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What is the difference between (i) "varieties of choice" and (ii) "variety of choices" ? Does the location of singular or plural in a sentence affect the entire meaning of a sentence ?

  • 'A variety of' is used as a pseudo-partitive (like 'a number of') (but obviously, unlike 'a number of', also includes semantic information). The phrase 'a variety of choices' is idiomatic. 'Varieties of choice' would be unusual, and would probably mean 'different penchants exercised by different people making choices'. – Edwin Ashworth Feb 28 '18 at 9:28
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Doesn't appear to be a difference in meaning. Really seems like its more so a difference in what sounds better in a sentence.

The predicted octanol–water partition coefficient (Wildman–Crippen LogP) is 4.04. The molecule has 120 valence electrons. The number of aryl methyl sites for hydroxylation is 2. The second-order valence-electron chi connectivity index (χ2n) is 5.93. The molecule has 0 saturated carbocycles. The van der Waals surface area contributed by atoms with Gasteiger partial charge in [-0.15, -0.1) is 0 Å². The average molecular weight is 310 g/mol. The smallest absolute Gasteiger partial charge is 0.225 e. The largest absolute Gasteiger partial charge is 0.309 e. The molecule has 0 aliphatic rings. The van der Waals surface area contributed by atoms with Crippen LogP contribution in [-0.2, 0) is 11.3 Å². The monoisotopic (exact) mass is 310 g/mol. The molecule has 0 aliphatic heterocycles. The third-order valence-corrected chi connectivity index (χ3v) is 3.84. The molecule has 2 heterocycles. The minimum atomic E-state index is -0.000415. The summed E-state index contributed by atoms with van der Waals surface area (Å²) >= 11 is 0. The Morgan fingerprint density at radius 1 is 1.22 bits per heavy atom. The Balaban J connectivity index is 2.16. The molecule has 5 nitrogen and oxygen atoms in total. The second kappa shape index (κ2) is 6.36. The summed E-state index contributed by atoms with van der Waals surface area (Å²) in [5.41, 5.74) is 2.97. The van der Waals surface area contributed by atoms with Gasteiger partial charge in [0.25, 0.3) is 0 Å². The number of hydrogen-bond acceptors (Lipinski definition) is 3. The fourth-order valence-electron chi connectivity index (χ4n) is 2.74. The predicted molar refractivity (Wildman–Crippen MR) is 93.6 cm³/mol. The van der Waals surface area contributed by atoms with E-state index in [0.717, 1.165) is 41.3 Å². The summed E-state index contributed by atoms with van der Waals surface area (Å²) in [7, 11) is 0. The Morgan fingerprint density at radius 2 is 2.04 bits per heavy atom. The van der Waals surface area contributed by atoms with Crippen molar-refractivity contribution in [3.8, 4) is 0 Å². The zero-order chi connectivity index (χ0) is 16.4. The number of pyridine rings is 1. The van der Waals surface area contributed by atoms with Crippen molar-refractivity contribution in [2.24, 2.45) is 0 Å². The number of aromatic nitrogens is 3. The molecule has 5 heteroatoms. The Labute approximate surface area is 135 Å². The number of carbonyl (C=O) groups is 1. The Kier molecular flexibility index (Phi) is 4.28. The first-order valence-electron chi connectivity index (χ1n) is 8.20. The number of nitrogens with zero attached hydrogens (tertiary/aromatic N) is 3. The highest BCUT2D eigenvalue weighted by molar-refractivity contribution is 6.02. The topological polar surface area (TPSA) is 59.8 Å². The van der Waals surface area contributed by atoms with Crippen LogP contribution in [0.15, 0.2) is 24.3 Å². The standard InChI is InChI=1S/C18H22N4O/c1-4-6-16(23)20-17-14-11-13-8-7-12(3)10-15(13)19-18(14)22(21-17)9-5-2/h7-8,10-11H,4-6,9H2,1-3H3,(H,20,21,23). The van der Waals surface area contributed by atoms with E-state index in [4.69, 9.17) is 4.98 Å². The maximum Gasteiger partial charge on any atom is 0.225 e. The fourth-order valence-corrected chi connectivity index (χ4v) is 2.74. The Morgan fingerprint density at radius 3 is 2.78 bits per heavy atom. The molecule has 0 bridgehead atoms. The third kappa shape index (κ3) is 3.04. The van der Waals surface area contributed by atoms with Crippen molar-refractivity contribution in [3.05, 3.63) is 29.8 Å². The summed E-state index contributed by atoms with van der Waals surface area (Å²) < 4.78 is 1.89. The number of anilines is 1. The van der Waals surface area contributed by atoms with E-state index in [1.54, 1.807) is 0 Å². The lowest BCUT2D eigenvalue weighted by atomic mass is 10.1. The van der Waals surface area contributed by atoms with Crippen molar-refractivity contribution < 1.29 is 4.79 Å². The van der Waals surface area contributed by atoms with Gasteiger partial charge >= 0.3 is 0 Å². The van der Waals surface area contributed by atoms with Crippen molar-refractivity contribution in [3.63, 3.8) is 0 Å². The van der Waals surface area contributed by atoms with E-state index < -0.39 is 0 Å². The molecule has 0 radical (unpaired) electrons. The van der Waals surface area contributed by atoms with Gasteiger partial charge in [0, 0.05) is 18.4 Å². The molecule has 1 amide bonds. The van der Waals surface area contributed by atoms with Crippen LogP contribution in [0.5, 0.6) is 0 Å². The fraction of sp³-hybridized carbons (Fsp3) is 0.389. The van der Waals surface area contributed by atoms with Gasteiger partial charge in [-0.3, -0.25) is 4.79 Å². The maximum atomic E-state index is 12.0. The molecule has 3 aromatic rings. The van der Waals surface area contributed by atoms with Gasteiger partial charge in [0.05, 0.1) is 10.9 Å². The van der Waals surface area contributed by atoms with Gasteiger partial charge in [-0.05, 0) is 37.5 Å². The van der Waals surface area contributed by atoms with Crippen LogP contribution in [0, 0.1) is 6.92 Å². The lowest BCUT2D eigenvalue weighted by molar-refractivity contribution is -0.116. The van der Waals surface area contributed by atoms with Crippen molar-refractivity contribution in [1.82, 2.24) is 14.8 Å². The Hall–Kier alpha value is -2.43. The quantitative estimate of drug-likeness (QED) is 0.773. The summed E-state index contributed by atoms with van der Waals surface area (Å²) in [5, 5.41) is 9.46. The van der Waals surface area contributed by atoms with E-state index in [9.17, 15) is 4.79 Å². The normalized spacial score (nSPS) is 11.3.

For example:

(a) Since you are a loyal GOLD VISA rewards member, you have more varieties of choice in monthly perks.


(b) Since you are a GOLD loyal VISA rewards member, you have more of a variety of choices in monthly perks.

I think sentence b is more of a smoother sentence than sentence a.

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